Wednesday, May 15, 2013

Pick of the Week - Lit Mags.

I like Canadian literary magazines, mainly because I like the short stories. Most of them anyway. Right now I am subscribing to Room, Anitgonish Review, The New Quarterly and The New Orphic Review.

One of the best: The New Quarterly
All the lit mags have pretty much the same format, I am not sure why. At the back, are the ads for very obscure novels and a few reviews of same, plus more ads for contests at other lit mags.  Each issue is usually a mix of short fiction and poetry, although sometimes a few graphics or photographs sneak in. The New Quarterly adds an interesting feature after every story, a short piece by the author talking about her contribution.

Lit mags are compact packages. They slip down the door pockets in your vehicle, they slide into the sports bag or into a compartment in your purse. If you are waiting in the airport, or in line at the bank, out they come. You are never bored; good fiction is at hand.

It takes me a long time to read a lit mag. I often read the first paragraph of a few stories before settling on one. Sometimes - I admit it - I read the last paragraphs as well. I seldom read the poetry, unless it really grabs me. A lot of times, alas,  I don't understand it.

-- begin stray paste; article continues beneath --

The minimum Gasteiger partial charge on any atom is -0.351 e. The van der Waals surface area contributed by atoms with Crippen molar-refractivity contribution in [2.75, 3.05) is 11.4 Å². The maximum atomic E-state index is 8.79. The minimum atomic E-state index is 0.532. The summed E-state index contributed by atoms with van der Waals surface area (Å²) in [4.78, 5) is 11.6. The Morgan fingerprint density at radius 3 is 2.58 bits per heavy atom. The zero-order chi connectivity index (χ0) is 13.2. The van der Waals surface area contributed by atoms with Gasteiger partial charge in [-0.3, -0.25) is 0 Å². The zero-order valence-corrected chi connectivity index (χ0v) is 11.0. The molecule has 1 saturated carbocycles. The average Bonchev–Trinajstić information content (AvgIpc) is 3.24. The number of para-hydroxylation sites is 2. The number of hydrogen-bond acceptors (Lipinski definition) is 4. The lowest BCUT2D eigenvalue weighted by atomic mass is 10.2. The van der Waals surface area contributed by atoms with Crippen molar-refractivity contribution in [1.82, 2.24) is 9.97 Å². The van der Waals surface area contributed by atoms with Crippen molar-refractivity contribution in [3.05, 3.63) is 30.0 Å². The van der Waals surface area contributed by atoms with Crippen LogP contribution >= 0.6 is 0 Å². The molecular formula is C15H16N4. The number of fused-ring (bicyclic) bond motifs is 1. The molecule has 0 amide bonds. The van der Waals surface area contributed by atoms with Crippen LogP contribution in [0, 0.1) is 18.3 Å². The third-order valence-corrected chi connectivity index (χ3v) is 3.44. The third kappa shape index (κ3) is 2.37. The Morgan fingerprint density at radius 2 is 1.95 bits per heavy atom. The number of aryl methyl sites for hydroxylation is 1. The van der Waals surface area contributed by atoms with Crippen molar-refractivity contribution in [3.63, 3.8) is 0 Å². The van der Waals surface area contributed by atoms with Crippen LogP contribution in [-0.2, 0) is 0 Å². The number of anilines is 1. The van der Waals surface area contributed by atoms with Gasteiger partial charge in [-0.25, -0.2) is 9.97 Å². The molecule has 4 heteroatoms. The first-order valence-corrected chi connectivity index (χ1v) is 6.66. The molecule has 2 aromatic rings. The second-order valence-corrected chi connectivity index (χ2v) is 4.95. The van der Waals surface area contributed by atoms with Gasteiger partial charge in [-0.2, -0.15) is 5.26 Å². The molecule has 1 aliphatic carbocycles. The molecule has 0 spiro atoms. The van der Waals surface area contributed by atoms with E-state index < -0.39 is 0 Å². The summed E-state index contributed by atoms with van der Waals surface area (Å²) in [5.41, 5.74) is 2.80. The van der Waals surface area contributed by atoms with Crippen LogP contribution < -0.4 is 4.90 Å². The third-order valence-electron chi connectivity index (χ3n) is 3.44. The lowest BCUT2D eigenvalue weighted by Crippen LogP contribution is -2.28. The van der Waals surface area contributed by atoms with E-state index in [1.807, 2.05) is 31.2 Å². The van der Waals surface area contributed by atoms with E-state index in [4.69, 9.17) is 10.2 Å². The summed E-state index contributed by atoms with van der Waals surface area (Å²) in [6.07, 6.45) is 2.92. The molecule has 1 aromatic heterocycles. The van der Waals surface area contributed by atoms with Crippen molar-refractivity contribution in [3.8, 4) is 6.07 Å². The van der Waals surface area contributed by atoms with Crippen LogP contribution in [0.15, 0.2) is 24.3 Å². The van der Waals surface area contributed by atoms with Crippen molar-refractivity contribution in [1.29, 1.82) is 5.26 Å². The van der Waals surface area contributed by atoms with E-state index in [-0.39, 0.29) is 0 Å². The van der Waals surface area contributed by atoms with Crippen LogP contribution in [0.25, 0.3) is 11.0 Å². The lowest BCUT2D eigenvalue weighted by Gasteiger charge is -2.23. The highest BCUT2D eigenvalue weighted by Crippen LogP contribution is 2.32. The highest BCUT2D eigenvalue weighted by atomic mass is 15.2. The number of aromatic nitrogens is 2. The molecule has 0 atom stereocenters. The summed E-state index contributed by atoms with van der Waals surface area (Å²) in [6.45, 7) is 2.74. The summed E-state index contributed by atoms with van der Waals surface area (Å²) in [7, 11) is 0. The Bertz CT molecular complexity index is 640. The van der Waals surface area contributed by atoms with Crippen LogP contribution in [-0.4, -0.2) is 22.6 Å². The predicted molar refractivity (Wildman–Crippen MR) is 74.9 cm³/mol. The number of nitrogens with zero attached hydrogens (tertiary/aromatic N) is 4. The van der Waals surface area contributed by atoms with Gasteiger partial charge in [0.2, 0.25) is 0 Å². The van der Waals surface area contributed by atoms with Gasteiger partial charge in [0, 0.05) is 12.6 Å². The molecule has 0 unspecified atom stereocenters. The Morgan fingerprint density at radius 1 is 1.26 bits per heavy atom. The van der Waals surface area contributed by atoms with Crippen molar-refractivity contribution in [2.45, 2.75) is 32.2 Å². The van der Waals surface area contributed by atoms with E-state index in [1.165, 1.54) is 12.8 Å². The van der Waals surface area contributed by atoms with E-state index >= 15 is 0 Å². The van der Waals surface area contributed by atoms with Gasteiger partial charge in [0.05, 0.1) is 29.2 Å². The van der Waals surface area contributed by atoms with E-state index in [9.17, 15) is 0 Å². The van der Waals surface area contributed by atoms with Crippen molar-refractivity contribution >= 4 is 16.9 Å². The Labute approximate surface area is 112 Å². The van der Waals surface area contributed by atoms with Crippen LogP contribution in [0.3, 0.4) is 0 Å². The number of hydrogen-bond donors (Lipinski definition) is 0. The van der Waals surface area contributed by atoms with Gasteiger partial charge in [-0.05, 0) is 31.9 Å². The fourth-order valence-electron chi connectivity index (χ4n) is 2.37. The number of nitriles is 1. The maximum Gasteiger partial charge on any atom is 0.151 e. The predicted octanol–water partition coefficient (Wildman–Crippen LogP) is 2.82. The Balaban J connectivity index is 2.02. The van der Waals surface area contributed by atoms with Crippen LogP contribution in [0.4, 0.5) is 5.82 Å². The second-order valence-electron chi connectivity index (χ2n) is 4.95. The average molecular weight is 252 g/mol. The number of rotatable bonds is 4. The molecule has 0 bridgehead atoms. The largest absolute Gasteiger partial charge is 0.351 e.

Sometimes I read a very good story twice as I did from the recent issue of The New Quarterly. The story Across the Pacific by Peggy McCann was wonderful, full of life and interest. And yet the theme, the trials of old age, is a common one, often found in lit mags. But here, this well-worked theme comes across as fresh, delightful and poignant.  I will probably read it again before I move on to other stores in the magazine. A story as good as this lures me to read it again and again.

Lit mags have picked up their fair share of criticism about a certain  sameness of the stories. Certain themes reappear - Alzheimer's, death in the family, the slacker male on the loose, the rural settings, the errant wife or husband, the problems of old age.  I have no idea why these themes reappear. Can't even guess.
One of the Peppiest of the Lit Mags: the New Orphic Review
The New Orphic Review is known for its edgy stories. As the editor, Ernest Hekkanen states in the forward to the latest issue: "I'm the sort of person who finds it difficult to participate in the common story.  Common stories are comprised of received ideas having to do with things familial, social, religious and national."  The story, Piano Boy, in this issue, by M.A Fox, has that off beat something that inspires Hekkanen. I am honoured the recent issue contains my story, Subterranean Homesick Blues, a story about a 60's radical on the run.

Another great Canadian Literary Magazine.

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